Women's Issues In Guyana


Through a woman’s eyes: And the battle continues

Posted in Commentary,Gender Equality by wiig on March 2, 2008
Tags: , ,

By Cheryl Springer
Stabroek News – March 2, 2008

It has been hundreds of years since women were burned at the stake after being “convicted” of witchcraft. Strides have been made in terms of equal opportunity in what is still a patriarchal world and in three years, the centenary year of International Women’s Day will be celebrated. But the battle continues.

That is, the fight to end the oppression of women. Perhaps it is not as fiercely fought as before or as it should be, but it continues nevertheless.On Saturday, women (and men) around the world will celebrate International Women’s Day with rallies, conferences, craft fairs, theatrical performances, fashion parades, pageants or any activity which they feel best suits the occasion.

In some countries, March 8 has taken on the significance of Valentine’s Day or Mother’s Day among men, who buy presents for their mothers, wives, daughters, girlfriends and sometimes even for workmates. In other places, some people genuinely have no clue. Some men are not interested because they would prefer not to have a shift in the balance of power, and some younger women because they have never had to struggle for the right to do anything.

Incidentally, the power dynamic between men and women is the favourite theme of two friends of mine. One of them, who could be described as a closeted activist because she does not publicly air her views, has done endless research on the issue. She believes that way back when the world was new, it was matriarchal. In other words, women ruled, much like in the bee kingdom and the ant world.

Men were the workers, the hunters, the protectors (guess their role hasn’t changed much over the years). But, she says, they rebelled – out of jealousy and not necessarily because they were mistreated – grabbed power and have since remained the more powerful of the sexes through subterfuge, brainwashing and mental, physical and emotional oppression.

This sister believes that women have allowed this to happen and that there is need for a shift, not back to the worker/queen bee situation, but to a middle ground where men and women complement each other. The male and female make-up, she believes, dictates that one needs the other. If not, the world as we know it could cease to exist.

The other view, though more modernistic, is also that men are ultimately responsible for gender relations being skewed. This brother says men must shoulder most of the blame for much of what negatively affects women and the world at large, including wars, racism and pollution of the environment.He, too, believes that it is time women stood up and said “enough.” And while he remains convinced that a real father or lack thereof contributes tremendously to a woman’s dysfunction, he does not think that this totally absolves them of the responsibility of ensuring their own peaceful and blissful existence.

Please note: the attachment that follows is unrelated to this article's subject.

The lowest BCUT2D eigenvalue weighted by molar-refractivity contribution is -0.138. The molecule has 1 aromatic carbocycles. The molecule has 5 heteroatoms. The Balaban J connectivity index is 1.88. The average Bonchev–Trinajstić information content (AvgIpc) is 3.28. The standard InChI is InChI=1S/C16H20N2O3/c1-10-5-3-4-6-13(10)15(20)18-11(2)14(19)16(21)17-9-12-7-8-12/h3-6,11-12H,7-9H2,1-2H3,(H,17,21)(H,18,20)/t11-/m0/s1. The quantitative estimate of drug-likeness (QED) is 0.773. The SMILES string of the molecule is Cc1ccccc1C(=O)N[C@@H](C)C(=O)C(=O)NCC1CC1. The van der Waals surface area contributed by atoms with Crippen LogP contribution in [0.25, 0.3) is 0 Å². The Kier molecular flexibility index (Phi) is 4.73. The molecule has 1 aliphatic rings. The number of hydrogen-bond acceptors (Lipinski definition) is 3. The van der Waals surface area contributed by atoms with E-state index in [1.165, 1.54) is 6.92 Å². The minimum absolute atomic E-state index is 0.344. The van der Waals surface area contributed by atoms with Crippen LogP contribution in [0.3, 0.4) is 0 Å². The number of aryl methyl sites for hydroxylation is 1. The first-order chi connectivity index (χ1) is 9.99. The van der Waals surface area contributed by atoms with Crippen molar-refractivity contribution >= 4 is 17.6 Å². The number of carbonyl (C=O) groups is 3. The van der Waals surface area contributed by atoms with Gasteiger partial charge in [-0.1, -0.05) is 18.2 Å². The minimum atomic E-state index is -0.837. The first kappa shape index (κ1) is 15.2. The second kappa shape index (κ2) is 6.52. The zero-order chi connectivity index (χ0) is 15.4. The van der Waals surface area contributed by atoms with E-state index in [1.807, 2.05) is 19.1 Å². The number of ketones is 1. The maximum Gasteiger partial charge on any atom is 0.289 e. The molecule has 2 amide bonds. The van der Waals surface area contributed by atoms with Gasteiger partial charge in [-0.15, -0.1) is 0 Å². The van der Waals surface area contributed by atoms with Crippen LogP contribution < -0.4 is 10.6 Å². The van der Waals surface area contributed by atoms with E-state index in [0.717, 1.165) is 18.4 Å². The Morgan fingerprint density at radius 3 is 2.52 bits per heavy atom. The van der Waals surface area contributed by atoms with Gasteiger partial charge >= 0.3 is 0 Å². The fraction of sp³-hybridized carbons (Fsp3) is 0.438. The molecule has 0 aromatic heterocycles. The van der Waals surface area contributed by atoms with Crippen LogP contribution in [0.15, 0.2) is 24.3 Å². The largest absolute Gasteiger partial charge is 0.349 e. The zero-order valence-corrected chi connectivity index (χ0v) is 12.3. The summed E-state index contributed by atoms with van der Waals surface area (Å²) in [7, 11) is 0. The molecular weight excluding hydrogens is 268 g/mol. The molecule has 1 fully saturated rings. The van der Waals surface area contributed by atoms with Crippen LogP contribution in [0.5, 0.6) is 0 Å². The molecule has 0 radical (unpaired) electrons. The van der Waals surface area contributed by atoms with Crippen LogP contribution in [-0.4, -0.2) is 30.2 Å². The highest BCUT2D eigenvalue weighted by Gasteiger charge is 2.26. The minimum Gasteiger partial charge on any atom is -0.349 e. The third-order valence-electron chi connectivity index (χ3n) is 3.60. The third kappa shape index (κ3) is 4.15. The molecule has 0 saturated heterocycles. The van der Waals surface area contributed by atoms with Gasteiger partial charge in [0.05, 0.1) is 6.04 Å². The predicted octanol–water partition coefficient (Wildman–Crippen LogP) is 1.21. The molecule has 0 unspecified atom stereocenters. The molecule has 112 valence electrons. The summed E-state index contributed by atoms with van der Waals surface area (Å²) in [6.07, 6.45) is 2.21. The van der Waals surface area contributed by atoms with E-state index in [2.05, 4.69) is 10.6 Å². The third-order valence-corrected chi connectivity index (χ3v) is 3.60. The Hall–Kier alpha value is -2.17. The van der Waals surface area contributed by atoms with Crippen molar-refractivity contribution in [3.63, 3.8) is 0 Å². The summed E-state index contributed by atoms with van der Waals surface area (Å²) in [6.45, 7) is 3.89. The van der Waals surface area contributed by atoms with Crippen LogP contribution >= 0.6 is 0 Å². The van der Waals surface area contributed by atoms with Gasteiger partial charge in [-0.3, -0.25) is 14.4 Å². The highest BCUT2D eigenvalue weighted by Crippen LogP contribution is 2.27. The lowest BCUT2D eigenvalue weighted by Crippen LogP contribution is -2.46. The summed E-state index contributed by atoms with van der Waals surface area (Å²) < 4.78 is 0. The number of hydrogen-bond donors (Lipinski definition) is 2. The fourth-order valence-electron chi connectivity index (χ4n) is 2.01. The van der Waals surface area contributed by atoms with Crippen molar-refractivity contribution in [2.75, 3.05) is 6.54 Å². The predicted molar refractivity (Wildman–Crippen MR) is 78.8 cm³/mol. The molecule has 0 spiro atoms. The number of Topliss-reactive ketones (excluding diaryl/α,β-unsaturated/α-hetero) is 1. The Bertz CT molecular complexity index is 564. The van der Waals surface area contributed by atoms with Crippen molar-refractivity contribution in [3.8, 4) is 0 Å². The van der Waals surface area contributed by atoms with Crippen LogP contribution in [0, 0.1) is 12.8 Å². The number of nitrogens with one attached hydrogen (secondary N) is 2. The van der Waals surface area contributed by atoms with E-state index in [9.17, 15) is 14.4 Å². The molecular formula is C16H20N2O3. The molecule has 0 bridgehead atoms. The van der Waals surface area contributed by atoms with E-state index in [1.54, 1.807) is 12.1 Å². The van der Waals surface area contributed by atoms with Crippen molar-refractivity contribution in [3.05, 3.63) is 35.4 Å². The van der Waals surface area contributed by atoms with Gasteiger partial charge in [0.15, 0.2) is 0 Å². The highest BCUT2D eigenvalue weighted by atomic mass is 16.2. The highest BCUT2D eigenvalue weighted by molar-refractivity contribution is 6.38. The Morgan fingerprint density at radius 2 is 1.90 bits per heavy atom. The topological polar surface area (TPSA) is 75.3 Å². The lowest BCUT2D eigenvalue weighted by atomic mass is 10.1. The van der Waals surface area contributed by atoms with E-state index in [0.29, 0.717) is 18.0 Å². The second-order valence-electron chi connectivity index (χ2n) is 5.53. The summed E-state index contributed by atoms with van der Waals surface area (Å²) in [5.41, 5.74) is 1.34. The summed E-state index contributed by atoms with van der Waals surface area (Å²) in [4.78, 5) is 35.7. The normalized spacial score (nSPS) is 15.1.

The thing is, women have been saying ‘enough’ for more than 100 years. History bears the scars and triumphs, which offer irrefutable evidence of this. There has been a response, but it has not been overwhelming, nor anywhere near the level necessary to even the scales.After 100 years of public acknowledgement of women’s advancements and continued vigilance and activism, the gains seem to have become stagnated.

Every so often, there’s a big hoopla about ‘the first woman to…’ and the usual speeches are made about women’s equality. Really? Even when she is just one in a million? What of her 999,999 sisters who are looking on and hoping and cheering from the sidelines nevertheless?

Yes, there is already a whole slew of women entrepreneurs, legislators, heads of boards and governments, among other things.

But there are millions more who are underpaid and overworked – shop girls, factory workers and minions – and unpaid housewives, not to mention the ‘multitasker,’ that working homemaker who literally does two jobs. The sad fact is, too, that in both categories there are women who are physically, mentally and emotionally beaten down in their homes.

Having said that, I must hasten to add that this is not meant to be a tirade against men or the world or to apportion blame. It is simply a reminder – a look at the cold hard facts in the light of the approach of another milestone in the battle.

We would do well to remember at this time too that even though it took a while, dinosaurs eventually became extinct, the ice age and the stone age passed, and the African slave trade was abolished.

And our brains are not as slow as they were 100 years ago – just look at the advances in medicine and technology that are being made every single day.

Women and men who continue to fight the good fight year round and not just on International Women’s Day, do so because they believe that a complete change, though slow in coming, will eventually come. These are the people who inspire the rest of us to do our bit in contributing to the change.

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